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Interface Concept

 
Joy Vergis
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Please help me to understand the underlined :

You can declare variables as object references that use an interface rather than a class type. Any instance of any class that implements the declared interface can be stored in such a variable. When you call a method through one of these references, the correct version will be called based on the actual instance of the interface being referred to. This is one of the key features of interfaces.
 
fred rosenberger
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there is no limit to the number of classes that can implement an interface. ClassA, ClassB, and ClassC might all implement the FredStuff interface.

I can then, in my code, make a reference type of FredStuff:

FredStuff fred = getActualObject(7);

now, the getActualObject(int x) method returns a different kind of object depending on the parameter. It may return a ClassA, a ClassB, a ClassC or some other class in the future that nobody has even written yet...but as long as it implements the FredStuff interface, it doesn't matter.

once i get the actual object, i can call the doFredStuff() method:

fred.doFredStuff();

the JVM will call the verison of doFredStuff appropriate for whatever type the object actually is at runtime. I don't have to know what it is when I write the code, or when I compile the code.
 
Ralph Cook
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I think that's a good description. I would like to add one thing.

An interface declaration says "Anything that implements this interface is guaranteed to have these methods in it". The Java compiler and runtime enforce this, so that you can depend on classes to have the methods their interfaces (and classes) indicate they have.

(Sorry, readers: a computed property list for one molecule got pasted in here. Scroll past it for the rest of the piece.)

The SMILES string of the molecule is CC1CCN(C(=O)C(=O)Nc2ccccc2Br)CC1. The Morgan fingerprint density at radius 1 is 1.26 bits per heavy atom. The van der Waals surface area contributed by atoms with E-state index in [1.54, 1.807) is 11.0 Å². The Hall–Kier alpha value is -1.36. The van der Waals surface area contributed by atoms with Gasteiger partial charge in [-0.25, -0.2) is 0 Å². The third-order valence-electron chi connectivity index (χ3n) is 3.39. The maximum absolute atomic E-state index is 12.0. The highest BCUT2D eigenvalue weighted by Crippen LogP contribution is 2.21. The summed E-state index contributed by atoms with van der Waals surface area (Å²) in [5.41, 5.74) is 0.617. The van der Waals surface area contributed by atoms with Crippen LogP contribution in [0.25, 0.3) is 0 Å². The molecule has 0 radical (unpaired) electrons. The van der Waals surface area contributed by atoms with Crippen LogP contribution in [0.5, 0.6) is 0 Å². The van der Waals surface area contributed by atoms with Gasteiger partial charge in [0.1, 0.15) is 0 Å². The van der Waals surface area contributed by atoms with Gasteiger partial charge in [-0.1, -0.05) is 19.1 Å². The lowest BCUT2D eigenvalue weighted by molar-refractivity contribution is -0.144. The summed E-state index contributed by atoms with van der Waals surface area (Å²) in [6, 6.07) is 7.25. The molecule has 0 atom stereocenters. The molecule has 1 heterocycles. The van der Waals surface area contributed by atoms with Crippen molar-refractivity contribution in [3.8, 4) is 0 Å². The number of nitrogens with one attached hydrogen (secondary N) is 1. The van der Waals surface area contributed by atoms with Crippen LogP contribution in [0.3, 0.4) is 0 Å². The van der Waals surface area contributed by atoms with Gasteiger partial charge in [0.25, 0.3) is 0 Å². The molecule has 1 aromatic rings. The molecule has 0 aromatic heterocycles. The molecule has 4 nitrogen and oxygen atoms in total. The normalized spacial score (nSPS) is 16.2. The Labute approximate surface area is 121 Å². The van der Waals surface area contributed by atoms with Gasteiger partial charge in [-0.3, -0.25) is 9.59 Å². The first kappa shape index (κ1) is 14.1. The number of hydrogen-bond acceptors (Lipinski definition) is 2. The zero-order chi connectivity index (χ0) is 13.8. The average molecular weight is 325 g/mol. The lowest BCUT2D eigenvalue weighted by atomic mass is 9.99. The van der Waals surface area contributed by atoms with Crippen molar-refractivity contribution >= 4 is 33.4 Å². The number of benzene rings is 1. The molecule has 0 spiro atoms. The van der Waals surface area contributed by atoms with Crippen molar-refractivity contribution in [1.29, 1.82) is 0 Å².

There are special cases, such as casting and "optional methods", but the above is the general idea.

rc
 
Devendra Walanj
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There are special cases, such as casting and "optional methods", but the above is the general idea.


What are these special cases.
Optional Methods ! ... heard for the first time, can you please elaborate ?
 
Ralph Cook
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Devendra Walanj wrote:
There are special cases, such as casting and "optional methods", but the above is the general idea.


What are these special cases.
Optional Methods ! ... heard for the first time, can you please elaborate ?


Look in the javadoc for java.util.AbstractList - you will find notations on several methods in that for (optional operation).

I think this was a bad idea. I suppose the Java Gods that did this had their reasons, but I think an optional operation renders the interface MUCH weaker than it was. Before "optional operations", you were protected against run-time errors due to unimplemented code, which was a large part of the whole point behind a strongly typed language. Now, if someone decides to replace a library and they happen to use lists (sound likely?), it is possible that code that worked before won't work now, because the caller depended on these optional operations, and there is no way I know of to tell whether a particular implementation supplies them or not.

rc
 
Joy Vergis
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Hi,
I am reading through the interface concept. I am writing a code in which I have written interfacess1 St=new Eg_one(); in main method. I wrote this line to check whether the code compiles or not. It compiled successfully.









Please help me to understand when i can use such reference variables.

Thanks,
 
Campbell Ritchie
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What is the problem? You have two interfaces, which the class implements. That is correct Java™. Apart from the inappropriate use of capital letters and underscores in your method names, but that's a style problem.
 
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